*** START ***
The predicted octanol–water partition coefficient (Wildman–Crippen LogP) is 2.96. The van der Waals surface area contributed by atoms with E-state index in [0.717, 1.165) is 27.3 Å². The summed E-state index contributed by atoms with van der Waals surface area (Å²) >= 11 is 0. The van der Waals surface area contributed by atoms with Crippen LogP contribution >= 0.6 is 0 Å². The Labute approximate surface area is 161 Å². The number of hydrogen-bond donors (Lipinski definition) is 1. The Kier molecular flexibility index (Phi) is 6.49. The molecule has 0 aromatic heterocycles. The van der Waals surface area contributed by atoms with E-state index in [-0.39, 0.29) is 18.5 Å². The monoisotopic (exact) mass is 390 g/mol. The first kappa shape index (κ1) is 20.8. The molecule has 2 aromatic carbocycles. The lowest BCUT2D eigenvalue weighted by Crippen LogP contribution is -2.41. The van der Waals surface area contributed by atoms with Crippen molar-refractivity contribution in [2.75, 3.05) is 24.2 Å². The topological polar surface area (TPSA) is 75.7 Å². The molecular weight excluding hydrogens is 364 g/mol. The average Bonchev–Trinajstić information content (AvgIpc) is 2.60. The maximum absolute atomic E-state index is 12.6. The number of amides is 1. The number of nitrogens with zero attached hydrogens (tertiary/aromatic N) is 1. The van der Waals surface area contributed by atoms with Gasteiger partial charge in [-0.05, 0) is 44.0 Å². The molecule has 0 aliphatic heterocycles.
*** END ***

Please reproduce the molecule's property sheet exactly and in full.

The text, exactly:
The predicted octanol–water partition coefficient (Wildman–Crippen LogP) is 2.96. The van der Waals surface area contributed by atoms with E-state index in [0.717, 1.165) is 27.3 Å². The summed E-state index contributed by atoms with van der Waals surface area (Å²) >= 11 is 0. The van der Waals surface area contributed by atoms with Crippen LogP contribution >= 0.6 is 0 Å². The Labute approximate surface area is 161 Å². The number of hydrogen-bond donors (Lipinski definition) is 1. The Kier molecular flexibility index (Phi) is 6.49. The molecule has 0 aromatic heterocycles. The van der Waals surface area contributed by atoms with E-state index in [-0.39, 0.29) is 18.5 Å². The monoisotopic (exact) mass is 390 g/mol. The first kappa shape index (κ1) is 20.8. The molecule has 2 aromatic carbocycles. The lowest BCUT2D eigenvalue weighted by Crippen LogP contribution is -2.41. The van der Waals surface area contributed by atoms with Crippen molar-refractivity contribution in [2.75, 3.05) is 24.2 Å². The topological polar surface area (TPSA) is 75.7 Å². The molecular weight excluding hydrogens is 364 g/mol. The average Bonchev–Trinajstić information content (AvgIpc) is 2.60. The maximum absolute atomic E-state index is 12.6. The number of amides is 1. The number of nitrogens with zero attached hydrogens (tertiary/aromatic N) is 1. The van der Waals surface area contributed by atoms with Gasteiger partial charge in [-0.05, 0) is 44.0 Å². The molecule has 0 aliphatic heterocycles.